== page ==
Assemble cubes and functionalities is very easy as well. Let's think of an example. We have those three cubes: cubicweb-book, cubicweb-tag and cubicweb-comment. Cubicweb-book defines Book entity type. Cubicweb-tag defines Tag entities and the ability to tag other entity types. Cubicweb-comment defines Comment entity type and the ability to comment other entity types. What if we want to create an application in which we could tag and comment Book. Well, this is done with the following schema definition where we explicitly define the relations between Book, Tag and Comment entity types:

    from yams.buildobjs import RelationDefinition
    class comments(RelationDefinition):
        subject = 'Comment'
        object = 'Book'
        cardinality = '1*'
        composite = 'subject'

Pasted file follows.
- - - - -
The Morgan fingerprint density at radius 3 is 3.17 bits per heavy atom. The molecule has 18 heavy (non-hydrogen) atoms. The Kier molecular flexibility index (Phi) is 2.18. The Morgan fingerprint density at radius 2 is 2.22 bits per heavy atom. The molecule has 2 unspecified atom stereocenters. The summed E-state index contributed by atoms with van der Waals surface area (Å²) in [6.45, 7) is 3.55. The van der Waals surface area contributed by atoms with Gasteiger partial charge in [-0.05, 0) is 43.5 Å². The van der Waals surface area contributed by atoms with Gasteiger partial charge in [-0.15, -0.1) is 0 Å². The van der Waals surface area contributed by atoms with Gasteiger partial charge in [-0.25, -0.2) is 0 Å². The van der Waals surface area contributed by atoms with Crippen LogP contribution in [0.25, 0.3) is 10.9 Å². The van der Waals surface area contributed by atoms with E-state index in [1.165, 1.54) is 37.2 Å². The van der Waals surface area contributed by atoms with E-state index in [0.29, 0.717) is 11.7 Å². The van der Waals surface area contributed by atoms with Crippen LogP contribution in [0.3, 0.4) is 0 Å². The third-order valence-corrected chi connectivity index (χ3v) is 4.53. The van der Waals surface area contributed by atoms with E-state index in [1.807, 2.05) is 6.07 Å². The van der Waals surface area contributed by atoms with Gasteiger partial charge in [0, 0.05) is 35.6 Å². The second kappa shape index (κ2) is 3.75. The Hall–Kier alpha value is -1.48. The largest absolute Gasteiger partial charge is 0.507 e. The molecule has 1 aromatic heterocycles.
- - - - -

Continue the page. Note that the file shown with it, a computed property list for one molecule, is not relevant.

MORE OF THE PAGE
class tag(RelationDefinition):
        subject = 'Tag'
        object = 'Book'
        cardinality = '**'
    

    Forms

    Despite the fact that forms are easy in Django, there is no way to add inline entities, at least for now (see this proposition) as easily as in CubicWeb (see HTML form construction for more details). That is very neat when you create/edit related entities. Plus, since CubicWeb 3.6, forms are much easier to handle, and we still put a lot of effort into making it simplier.

    So, yes, overall Django is selected as the best compromise, but for the reason I listed, CubicWeb should be considered.

    Watch out Django, we are getting on your way ;)